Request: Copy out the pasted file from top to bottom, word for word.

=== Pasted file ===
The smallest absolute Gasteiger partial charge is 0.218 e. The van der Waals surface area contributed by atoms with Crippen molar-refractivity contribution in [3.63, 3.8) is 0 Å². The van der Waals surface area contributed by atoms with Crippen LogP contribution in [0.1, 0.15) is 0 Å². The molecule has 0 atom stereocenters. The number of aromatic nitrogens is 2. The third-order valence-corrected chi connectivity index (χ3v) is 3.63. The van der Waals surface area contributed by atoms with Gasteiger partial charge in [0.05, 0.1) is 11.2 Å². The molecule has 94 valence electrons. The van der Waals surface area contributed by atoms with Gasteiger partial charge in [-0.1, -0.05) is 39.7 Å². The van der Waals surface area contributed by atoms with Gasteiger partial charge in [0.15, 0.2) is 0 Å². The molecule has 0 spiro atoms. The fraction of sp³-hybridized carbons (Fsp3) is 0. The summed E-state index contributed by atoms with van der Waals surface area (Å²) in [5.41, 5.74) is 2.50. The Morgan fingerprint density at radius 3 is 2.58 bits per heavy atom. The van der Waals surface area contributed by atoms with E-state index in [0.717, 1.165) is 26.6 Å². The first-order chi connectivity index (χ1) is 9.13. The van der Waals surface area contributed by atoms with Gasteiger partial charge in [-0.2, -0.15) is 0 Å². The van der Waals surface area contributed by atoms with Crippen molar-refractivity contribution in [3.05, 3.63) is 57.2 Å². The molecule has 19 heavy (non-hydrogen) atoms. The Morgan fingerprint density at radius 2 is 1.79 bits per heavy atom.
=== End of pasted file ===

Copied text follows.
The smallest absolute Gasteiger partial charge is 0.218 e. The van der Waals surface area contributed by atoms with Crippen molar-refractivity contribution in [3.63, 3.8) is 0 Å². The van der Waals surface area contributed by atoms with Crippen LogP contribution in [0.1, 0.15) is 0 Å². The molecule has 0 atom stereocenters. The number of aromatic nitrogens is 2. The third-order valence-corrected chi connectivity index (χ3v) is 3.63. The van der Waals surface area contributed by atoms with Gasteiger partial charge in [0.05, 0.1) is 11.2 Å². The molecule has 94 valence electrons. The van der Waals surface area contributed by atoms with Gasteiger partial charge in [-0.1, -0.05) is 39.7 Å². The van der Waals surface area contributed by atoms with Gasteiger partial charge in [0.15, 0.2) is 0 Å². The molecule has 0 spiro atoms. The fraction of sp³-hybridized carbons (Fsp3) is 0. The summed E-state index contributed by atoms with van der Waals surface area (Å²) in [5.41, 5.74) is 2.50. The Morgan fingerprint density at radius 3 is 2.58 bits per heavy atom. The van der Waals surface area contributed by atoms with E-state index in [0.717, 1.165) is 26.6 Å². The first-order chi connectivity index (χ1) is 9.13. The van der Waals surface area contributed by atoms with Gasteiger partial charge in [-0.2, -0.15) is 0 Å². The van der Waals surface area contributed by atoms with Crippen molar-refractivity contribution in [3.05, 3.63) is 57.2 Å². The molecule has 19 heavy (non-hydrogen) atoms. The Morgan fingerprint density at radius 2 is 1.79 bits per heavy atom.